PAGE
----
Not Your Pre-Pandemic Las Vegas

A decade in the past, after a rained-out Thanksgiving desert tenting journey with our 5 children, my spouse, Kristin, and I headed to the closest obtainable lodging, the now-shuttered Hard Rock Casino in Las Vegas. Watching our brood eat their Thanksgiving meal as cigarette smoke and slot-machine clamor wafted over their cheeseburgers, Kristin and I locked eyes with an unstated message: We ar­­e the world’s worst dad and mom.

We have averted Las Vegas with the youngsters since then, however an aborted drive to slushy Aspen this April with three of our heirs brought on us to pause in Vegas. At the time, town was simply awakening from its Covid slumber, with obligatory masks and restricted capability in most indoor areas, visitors so mild that vehicles have been drag-racing down the usually packed Strip, and a lingering, troubling query over the entire place: Will this reopening actually be secure?

But extraordinary issues have been occurring throughout this slumber, and whereas we have been solely going to spend one evening there, we had a lot enjoyable that we ended up staying 4. At first we spent most of our time within the relative security of the outside, however then we began to loosen up together with the remainder of town, drowning our arms beneath the ever-present liquid sanitizer dispensers, masking up and heading indoors.

I knew issues had shifted in Sin City when, whereas maneuvering the minivan by means of some seemingly dicey neighborhood between Downtown and the Strip, I famous on the again alley wall of a hair salon a putting mural depicting the cult outsider artist Henry Darger’s seven Vivian Girl warriors of their trademark yellow attire. What have been the Vivian Girls doing right here?

Farther alongside, Vegas’s ghost-town grownup shops, shuttered warehouses and different buildings have been additionally sporting more and more elaborate murals: a blood-squirting horned lizard spanning half a metropolis block; a canine with an impressively slobbering tongue piloting an open cockpit aircraft; a colourful phoenix and dragon rising like fireworks from an empty car parking zone — all producing collective stunned “Wows!” from inside our minivan.

Las Vegas, it appears, is rising from the Covid disaster as a spot of spectacle and creativity, particularly exterior the air-conditioned playing ghettos of the Strip.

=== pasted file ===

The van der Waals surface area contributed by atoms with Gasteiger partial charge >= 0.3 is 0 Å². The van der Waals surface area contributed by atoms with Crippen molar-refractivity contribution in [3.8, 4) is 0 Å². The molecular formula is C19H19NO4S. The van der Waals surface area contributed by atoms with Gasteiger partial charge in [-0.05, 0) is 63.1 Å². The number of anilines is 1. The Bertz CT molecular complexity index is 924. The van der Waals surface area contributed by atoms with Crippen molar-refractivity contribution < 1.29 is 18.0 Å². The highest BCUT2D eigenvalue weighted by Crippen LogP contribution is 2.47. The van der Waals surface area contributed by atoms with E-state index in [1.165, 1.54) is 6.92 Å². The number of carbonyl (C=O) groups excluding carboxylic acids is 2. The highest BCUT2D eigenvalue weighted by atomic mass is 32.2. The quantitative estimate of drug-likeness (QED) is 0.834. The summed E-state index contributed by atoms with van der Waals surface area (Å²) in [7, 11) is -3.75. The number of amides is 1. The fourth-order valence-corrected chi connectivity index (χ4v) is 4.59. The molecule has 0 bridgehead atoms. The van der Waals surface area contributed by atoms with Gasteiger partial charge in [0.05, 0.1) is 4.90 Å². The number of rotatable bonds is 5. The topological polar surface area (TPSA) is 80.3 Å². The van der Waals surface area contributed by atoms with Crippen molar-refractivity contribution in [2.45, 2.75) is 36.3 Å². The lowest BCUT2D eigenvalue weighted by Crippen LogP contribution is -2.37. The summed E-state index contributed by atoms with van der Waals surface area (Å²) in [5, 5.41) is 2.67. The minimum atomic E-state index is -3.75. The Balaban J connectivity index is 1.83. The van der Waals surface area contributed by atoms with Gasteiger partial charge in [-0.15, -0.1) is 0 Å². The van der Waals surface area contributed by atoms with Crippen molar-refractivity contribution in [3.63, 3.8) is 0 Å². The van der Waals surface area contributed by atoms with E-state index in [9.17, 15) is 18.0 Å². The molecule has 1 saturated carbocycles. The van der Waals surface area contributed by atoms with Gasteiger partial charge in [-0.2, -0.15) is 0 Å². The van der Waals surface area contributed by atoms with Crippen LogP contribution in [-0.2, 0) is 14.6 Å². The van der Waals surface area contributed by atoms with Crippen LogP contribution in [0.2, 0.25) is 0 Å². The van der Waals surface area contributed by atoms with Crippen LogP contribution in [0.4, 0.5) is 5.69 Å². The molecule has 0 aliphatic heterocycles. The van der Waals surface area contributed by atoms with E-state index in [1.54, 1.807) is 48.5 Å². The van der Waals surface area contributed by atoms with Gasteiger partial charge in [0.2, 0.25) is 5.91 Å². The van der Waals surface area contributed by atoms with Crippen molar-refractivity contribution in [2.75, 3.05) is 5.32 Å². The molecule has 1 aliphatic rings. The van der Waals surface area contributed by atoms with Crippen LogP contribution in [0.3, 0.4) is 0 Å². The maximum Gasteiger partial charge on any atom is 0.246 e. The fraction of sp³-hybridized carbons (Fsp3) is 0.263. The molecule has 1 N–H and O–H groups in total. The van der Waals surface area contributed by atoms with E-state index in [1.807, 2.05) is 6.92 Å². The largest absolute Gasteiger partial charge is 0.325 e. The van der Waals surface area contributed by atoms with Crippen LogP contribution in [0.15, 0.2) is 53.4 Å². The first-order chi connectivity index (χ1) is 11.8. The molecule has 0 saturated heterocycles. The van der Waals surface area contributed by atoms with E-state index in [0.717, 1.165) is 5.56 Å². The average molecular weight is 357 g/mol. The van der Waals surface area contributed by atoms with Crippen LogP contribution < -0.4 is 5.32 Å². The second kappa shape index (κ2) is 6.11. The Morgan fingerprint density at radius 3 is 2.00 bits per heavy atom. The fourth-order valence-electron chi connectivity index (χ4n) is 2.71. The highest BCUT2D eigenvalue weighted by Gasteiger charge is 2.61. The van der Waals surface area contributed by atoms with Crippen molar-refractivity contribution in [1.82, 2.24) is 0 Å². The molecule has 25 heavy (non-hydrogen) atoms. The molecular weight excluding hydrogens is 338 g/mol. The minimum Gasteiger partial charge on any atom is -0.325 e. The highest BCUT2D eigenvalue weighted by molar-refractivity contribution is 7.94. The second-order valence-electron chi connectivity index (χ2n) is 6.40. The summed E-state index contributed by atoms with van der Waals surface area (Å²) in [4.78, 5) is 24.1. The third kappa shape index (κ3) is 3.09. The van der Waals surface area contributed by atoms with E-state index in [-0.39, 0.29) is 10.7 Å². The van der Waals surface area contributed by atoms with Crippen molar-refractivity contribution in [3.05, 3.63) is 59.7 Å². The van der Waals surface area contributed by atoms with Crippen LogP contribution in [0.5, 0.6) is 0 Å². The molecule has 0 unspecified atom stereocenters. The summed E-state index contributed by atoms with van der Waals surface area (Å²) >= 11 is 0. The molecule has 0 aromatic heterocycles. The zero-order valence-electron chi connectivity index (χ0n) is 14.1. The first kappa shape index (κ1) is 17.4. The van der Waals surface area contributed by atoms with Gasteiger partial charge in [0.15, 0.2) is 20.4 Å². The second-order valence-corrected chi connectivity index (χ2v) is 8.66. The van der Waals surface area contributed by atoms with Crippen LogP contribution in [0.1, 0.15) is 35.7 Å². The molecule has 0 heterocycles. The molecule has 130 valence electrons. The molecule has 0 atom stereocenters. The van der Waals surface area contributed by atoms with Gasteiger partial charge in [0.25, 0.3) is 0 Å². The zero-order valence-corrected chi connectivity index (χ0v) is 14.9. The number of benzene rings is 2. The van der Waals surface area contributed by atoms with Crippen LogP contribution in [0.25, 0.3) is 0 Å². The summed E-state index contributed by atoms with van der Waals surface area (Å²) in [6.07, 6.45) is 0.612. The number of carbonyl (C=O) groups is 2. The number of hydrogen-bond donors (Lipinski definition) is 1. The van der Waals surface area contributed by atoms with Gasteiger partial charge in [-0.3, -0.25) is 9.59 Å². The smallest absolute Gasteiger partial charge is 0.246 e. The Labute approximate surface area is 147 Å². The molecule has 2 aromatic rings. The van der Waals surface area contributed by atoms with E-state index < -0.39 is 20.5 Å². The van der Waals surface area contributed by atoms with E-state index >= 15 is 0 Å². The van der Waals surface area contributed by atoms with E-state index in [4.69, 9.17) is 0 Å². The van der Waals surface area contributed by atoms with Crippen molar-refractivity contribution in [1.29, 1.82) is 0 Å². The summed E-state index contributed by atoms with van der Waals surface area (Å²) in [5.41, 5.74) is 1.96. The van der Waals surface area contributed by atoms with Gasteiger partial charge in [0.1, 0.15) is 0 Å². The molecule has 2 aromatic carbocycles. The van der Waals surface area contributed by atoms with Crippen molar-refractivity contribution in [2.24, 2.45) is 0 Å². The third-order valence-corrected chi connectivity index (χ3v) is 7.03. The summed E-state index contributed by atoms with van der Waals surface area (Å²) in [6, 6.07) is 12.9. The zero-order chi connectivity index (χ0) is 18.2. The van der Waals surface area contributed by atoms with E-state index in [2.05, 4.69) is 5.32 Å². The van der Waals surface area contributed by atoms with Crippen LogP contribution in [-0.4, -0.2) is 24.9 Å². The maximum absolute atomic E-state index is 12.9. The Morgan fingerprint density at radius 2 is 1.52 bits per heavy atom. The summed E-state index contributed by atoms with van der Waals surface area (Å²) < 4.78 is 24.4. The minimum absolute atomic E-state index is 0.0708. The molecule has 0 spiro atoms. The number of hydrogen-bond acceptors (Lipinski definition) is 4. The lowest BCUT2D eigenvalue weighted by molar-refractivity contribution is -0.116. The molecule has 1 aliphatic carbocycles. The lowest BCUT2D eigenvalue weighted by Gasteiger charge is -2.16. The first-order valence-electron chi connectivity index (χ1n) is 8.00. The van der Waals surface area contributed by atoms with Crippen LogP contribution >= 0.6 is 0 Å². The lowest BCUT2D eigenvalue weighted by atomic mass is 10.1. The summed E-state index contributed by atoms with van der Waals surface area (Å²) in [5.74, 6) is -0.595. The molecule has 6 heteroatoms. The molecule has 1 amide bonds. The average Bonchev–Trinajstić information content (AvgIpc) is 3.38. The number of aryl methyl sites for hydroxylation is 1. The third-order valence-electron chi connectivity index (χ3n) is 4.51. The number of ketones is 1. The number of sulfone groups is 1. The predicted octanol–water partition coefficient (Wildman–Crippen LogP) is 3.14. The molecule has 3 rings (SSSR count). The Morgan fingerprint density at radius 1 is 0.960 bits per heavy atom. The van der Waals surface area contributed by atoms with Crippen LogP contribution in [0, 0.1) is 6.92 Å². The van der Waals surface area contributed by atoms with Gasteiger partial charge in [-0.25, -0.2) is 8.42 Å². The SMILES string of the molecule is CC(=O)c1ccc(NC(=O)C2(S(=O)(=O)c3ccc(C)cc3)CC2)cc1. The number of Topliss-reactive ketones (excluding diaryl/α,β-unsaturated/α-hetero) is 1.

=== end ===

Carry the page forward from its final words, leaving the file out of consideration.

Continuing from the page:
Over the subsequent 4 days we did a number of strolling, crawling, flying and even railroading, all of it away from the casinos. We explored the Arts District, an space that has gone into hyper drive — a lot in order that we waited 30 minutes to get into my as soon as “secret” Colombian breakfast joint, Makers & Finders — and wandered along Spring Mountain Road, the hub of the city’s Chinatown, rapidly expanding westward. In the midcentury mecca of East Fremont Street, a $350 million investment by the tech titan Tony Hsieh, who died last year, has produced a boulevard of fantastical art installations, restored buildings and a sculptural playground surrounded by stacked shipping containers converted to boutiques and cafes, all guarded by a giant, fire-spewing, steel praying mantis.

“Vegas is going through a cultural renaissance,” a former member of the city’s Arts Commission, Brian “Paco” Alvarez, told me in a recent telephone interview. “A lot of the local culture that comes out of a city with two million unusually creative people didn’t stop during the pandemic.”

Dinner! The choices are dizzying and there are now 10 Michelin-starred restaurants in the city. We weren’t going to any of them.

Leaving Area15, even the distant lights of the Strip seemed relatively calming. But we were driving the opposite direction, to Chinatown.

A decade ago, Chinatown was mainly a small enclave of restaurants and shops behind an ornate red gate overlooking a strip mall called Chinatown Plaza, catering to Vegas’s growing wave of Asian immigrants. Chinatown has now expanded to the far reaches of Spring Mountain Road, a desert Hong Kong of neon signs in Mandarin, Japanese, Vietnamese and Korean, advertising restaurants, coffee houses, foot-massage salons and lots of stuff I couldn’t read.

Our route was along four miles of desert track gently sloping into a narrowing canyon pass. As we effortlessly pedaled at 10 miles per hour, we noticed that the spikes holding down the railroad ties were often crooked or missing. “I bet these were all driven in by hand,” my teenage son, Cody, a history buff, noted.

In the enveloping dusk, we glimpsed shadows moving along the sagebrush: bighorn sheep, goats and other critters emerging for their nocturnal wanderings. But the most surreal sight was at the end of the ride, where a giant backlit sign for a truck stop casino appeared over a desert butte — Vegas was beckoning us back, but now we welcomed the summons. Here we were, pedaling into the sunset, feeling more athletic, cool and (gasp!) enlightened than when we first rolled into Vegas four days ago. Oh what good parents we were!

“The moniker of ‘Sin City’ is totally wrong,” Mr. Alvarez told me, “if you know where to look.”

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